Ingredients for 6 generous servings:
2 1/2 to 3 pound beef tri tip
For the rub:
2 tablespoons kosher salt
1 tablespoon freshly ground black pepper
1 tablespoon smoked paprika
1 teaspoon garlic powder
1/4 teaspoon cayenne
1 teaspoon dried rosemary
1 tablespoon freshly minced fresh rosemary

- Optional ingredient suggestion: 1/2 cup beef or chicken broth to mix into the salty, but delicious pan drippings.

- Roast at 225 F. for about 1 1/2 to 2 hours, or until it reaches 130 F. for medium-rare.
Crispy “Bloomed” Onion – Better Than Bloomin’
This no-fry version of Outback’s famous “Bloomin’ Onion” is way easier to make, way less messy, and yet tastes every bit as good. Maybe better, since every bite is perfectly cooked, and crispy. In fact, this came out so well, I didn’t even think about making a sauce to go with it, although that might be a nice addition.

Over the years, I’ve received many food wishes for a copycat bloomin’ onion video, but I just couldn’t bring myself to do it. First of all, you need a special cutting device to really get it right, but mostly it’s the deep-frying part that turned me off. This is one of those things that’s easy to make using a giant, restaurant deep fryer, but in the home kitchen setting, not so much. Which is why I loved this approach so much.

We really do get an extremely similar experience here, and the doneness of the onion is almost identical to what comes out of a deep fryer. The “petals” are sweet, and tender, but not soft, as well as each and every one contains the perfect amount of crispy crumbs. I was also going to say this version is way less greasy, but not everyone would consider that an advantage.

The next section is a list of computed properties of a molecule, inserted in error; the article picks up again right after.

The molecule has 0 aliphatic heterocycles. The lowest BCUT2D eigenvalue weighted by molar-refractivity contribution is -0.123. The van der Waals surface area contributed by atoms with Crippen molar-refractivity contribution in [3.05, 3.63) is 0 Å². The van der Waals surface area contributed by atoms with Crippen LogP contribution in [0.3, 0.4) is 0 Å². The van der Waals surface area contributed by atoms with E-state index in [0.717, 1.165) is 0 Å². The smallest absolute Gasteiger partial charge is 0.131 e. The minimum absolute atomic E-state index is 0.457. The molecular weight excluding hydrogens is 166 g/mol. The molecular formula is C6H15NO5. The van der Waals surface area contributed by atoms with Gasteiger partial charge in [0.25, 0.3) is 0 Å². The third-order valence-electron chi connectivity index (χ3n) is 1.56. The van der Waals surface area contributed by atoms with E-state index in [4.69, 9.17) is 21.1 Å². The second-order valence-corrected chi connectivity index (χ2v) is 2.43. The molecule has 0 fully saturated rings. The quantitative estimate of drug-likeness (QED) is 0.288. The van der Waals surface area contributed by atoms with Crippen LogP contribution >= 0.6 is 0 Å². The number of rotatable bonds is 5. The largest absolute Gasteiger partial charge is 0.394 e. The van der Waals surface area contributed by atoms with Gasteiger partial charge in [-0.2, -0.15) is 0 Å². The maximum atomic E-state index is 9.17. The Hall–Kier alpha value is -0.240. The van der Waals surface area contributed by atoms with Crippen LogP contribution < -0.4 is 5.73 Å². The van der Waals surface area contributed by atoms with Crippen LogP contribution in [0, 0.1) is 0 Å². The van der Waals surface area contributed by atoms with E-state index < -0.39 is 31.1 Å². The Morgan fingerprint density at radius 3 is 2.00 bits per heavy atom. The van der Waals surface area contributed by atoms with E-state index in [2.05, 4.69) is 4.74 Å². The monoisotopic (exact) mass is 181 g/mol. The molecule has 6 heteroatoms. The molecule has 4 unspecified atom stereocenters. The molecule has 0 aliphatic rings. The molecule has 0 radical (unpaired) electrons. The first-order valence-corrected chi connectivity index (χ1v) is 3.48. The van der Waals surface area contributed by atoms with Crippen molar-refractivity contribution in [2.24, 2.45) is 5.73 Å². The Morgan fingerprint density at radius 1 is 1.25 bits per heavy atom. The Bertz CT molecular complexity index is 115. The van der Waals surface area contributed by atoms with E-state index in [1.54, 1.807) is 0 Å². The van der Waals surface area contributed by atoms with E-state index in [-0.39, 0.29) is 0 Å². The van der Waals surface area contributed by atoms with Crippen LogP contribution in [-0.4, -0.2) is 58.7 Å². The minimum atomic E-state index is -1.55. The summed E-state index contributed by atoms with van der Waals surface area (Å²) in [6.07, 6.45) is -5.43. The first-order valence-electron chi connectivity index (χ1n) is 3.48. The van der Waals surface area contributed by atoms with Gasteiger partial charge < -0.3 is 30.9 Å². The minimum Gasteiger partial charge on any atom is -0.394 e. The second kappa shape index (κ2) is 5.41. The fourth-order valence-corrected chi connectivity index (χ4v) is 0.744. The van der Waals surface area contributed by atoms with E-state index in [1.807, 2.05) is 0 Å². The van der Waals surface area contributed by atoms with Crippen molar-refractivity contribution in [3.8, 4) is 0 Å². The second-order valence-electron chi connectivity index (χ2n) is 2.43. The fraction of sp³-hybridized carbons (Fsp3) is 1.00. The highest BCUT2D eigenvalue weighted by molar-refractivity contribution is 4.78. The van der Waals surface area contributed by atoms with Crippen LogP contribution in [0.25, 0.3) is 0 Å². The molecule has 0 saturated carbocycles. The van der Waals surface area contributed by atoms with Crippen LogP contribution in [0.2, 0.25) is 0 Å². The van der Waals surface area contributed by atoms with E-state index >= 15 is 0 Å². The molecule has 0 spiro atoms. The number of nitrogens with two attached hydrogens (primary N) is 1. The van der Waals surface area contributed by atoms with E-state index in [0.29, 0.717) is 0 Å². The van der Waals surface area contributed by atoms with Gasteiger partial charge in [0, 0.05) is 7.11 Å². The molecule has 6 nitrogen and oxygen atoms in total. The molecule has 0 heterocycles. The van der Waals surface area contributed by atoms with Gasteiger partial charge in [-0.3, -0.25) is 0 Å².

Regarding my “onion nachos” comment in the video, I think this recipe would go beautifully with all sorts of additions. Basically, if it’s good with onions, it would be good scattered over the top of this. Either way, whether you make these as shown, or come up with your own variation, I really do hope you give them a try soon. Enjoy!

Ingredients to make two 10-12 inch round pans:
4 large red onions, quartered, boiled in heavily salted water as shown
For the crumbs:
1 cup panko bread crumbs
1/4 cup olive oil, plus a drizzle for the top
2 cloves finely crushed garlic
salt, freshly ground black pepper, and cayenne to taste
1/2 cup finely grated Parmigiano-Reggiano cheese, plus more for the top
chopped parsley to garnish
- To finish, brown under the broiler, or in a 450 F. oven until crispy and heated through
Peaches and Cream – Literally
This new and “improved” peaches and cream recipe might not have tasted any better than the classic, but at least it was more complicated. Turns out that a splash of cold, fresh cream is all that sweet, ripe peaches need, which is probably why no one ever cooks it first when making this.

It wasn’t like the first version was horrible to eat. It wasn’t, but the cooked, sweetened cream, sort of fought with the peaches, both texturally, and with the natural sweetness of the fruit. The lemon didn’t help things either, but at least I was able to appreciate the real one I made after coming to my senses.

As usual, I’ve listed the amounts I used below, but you should adjust the sugar syrup depending on the sweetness of your peaches. If they’re amazingly sweet and juicy, just slice them, and cream them up. Otherwise, modify as needed, but either way, I really do hope you give peaches and cream, the classic version, a try soon. Enjoy!

Ingredients for 4 portions:
1/3 cup sugar
1/4 cup water
2 cups sliced fresh peaches
1 1/2 cups heavy cream